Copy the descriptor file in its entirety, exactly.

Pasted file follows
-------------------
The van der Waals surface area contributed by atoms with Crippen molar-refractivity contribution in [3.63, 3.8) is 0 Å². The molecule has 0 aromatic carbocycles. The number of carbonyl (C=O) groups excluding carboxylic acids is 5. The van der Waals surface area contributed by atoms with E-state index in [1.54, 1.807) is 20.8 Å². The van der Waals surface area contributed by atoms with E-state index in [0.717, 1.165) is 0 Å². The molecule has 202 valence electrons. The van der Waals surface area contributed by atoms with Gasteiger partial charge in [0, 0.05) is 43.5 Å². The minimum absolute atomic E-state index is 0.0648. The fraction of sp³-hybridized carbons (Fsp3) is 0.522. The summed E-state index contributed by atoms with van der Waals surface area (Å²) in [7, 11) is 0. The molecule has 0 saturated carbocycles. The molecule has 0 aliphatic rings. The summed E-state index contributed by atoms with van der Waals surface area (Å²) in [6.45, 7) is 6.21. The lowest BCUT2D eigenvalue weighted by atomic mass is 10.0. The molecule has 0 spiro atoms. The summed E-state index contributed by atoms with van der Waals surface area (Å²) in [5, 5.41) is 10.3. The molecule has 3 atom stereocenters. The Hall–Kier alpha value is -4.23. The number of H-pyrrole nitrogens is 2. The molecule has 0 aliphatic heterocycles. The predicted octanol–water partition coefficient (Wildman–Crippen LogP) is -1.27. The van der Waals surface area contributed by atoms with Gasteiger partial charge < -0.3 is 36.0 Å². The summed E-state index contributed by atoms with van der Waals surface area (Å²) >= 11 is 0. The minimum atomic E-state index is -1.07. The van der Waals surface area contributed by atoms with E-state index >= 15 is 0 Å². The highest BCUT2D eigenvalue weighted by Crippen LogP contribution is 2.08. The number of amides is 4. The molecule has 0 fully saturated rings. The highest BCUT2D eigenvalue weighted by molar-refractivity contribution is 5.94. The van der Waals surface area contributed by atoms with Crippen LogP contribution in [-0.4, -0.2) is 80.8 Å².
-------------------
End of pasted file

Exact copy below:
The van der Waals surface area contributed by atoms with Crippen molar-refractivity contribution in [3.63, 3.8) is 0 Å². The molecule has 0 aromatic carbocycles. The number of carbonyl (C=O) groups excluding carboxylic acids is 5. The van der Waals surface area contributed by atoms with E-state index in [1.54, 1.807) is 20.8 Å². The van der Waals surface area contributed by atoms with E-state index in [0.717, 1.165) is 0 Å². The molecule has 202 valence electrons. The van der Waals surface area contributed by atoms with Gasteiger partial charge in [0, 0.05) is 43.5 Å². The minimum absolute atomic E-state index is 0.0648. The fraction of sp³-hybridized carbons (Fsp3) is 0.522. The summed E-state index contributed by atoms with van der Waals surface area (Å²) in [7, 11) is 0. The molecule has 0 saturated carbocycles. The molecule has 0 aliphatic rings. The summed E-state index contributed by atoms with van der Waals surface area (Å²) in [6.45, 7) is 6.21. The lowest BCUT2D eigenvalue weighted by atomic mass is 10.0. The molecule has 0 spiro atoms. The summed E-state index contributed by atoms with van der Waals surface area (Å²) in [5, 5.41) is 10.3. The molecule has 3 atom stereocenters. The Hall–Kier alpha value is -4.23. The number of H-pyrrole nitrogens is 2. The molecule has 0 aliphatic heterocycles. The predicted octanol–water partition coefficient (Wildman–Crippen LogP) is -1.27. The van der Waals surface area contributed by atoms with Gasteiger partial charge < -0.3 is 36.0 Å². The summed E-state index contributed by atoms with van der Waals surface area (Å²) >= 11 is 0. The minimum atomic E-state index is -1.07. The van der Waals surface area contributed by atoms with E-state index >= 15 is 0 Å². The highest BCUT2D eigenvalue weighted by Crippen LogP contribution is 2.08. The number of amides is 4. The molecule has 0 fully saturated rings. The highest BCUT2D eigenvalue weighted by molar-refractivity contribution is 5.94. The van der Waals surface area contributed by atoms with Crippen LogP contribution in [-0.4, -0.2) is 80.8 Å².